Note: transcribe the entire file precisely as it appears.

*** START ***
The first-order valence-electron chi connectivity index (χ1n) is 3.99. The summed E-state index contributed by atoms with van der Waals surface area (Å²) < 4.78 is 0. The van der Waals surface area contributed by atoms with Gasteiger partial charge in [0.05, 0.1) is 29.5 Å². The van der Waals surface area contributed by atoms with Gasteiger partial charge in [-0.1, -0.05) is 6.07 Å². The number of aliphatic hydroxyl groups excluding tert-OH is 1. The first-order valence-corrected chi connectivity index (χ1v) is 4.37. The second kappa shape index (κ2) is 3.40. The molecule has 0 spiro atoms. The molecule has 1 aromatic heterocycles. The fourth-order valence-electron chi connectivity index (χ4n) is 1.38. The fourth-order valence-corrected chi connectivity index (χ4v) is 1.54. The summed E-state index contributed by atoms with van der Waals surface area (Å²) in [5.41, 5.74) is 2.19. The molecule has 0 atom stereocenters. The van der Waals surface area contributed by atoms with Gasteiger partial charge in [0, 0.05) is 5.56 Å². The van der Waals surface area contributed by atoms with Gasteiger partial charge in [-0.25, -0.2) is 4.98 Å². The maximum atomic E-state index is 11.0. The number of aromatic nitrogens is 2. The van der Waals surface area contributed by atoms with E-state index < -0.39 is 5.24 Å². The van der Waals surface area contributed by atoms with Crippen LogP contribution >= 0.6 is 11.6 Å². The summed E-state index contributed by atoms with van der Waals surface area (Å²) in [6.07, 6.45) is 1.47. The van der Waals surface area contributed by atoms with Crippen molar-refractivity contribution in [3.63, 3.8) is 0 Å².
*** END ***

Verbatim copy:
The first-order valence-electron chi connectivity index (χ1n) is 3.99. The summed E-state index contributed by atoms with van der Waals surface area (Å²) < 4.78 is 0. The van der Waals surface area contributed by atoms with Gasteiger partial charge in [0.05, 0.1) is 29.5 Å². The van der Waals surface area contributed by atoms with Gasteiger partial charge in [-0.1, -0.05) is 6.07 Å². The number of aliphatic hydroxyl groups excluding tert-OH is 1. The first-order valence-corrected chi connectivity index (χ1v) is 4.37. The second kappa shape index (κ2) is 3.40. The molecule has 0 spiro atoms. The molecule has 1 aromatic heterocycles. The fourth-order valence-electron chi connectivity index (χ4n) is 1.38. The fourth-order valence-corrected chi connectivity index (χ4v) is 1.54. The summed E-state index contributed by atoms with van der Waals surface area (Å²) in [5.41, 5.74) is 2.19. The molecule has 0 atom stereocenters. The van der Waals surface area contributed by atoms with Gasteiger partial charge in [0, 0.05) is 5.56 Å². The van der Waals surface area contributed by atoms with Gasteiger partial charge in [-0.25, -0.2) is 4.98 Å². The maximum atomic E-state index is 11.0. The number of aromatic nitrogens is 2. The van der Waals surface area contributed by atoms with E-state index < -0.39 is 5.24 Å². The van der Waals surface area contributed by atoms with Crippen LogP contribution >= 0.6 is 11.6 Å². The summed E-state index contributed by atoms with van der Waals surface area (Å²) in [6.07, 6.45) is 1.47. The van der Waals surface area contributed by atoms with Crippen molar-refractivity contribution in [3.63, 3.8) is 0 Å².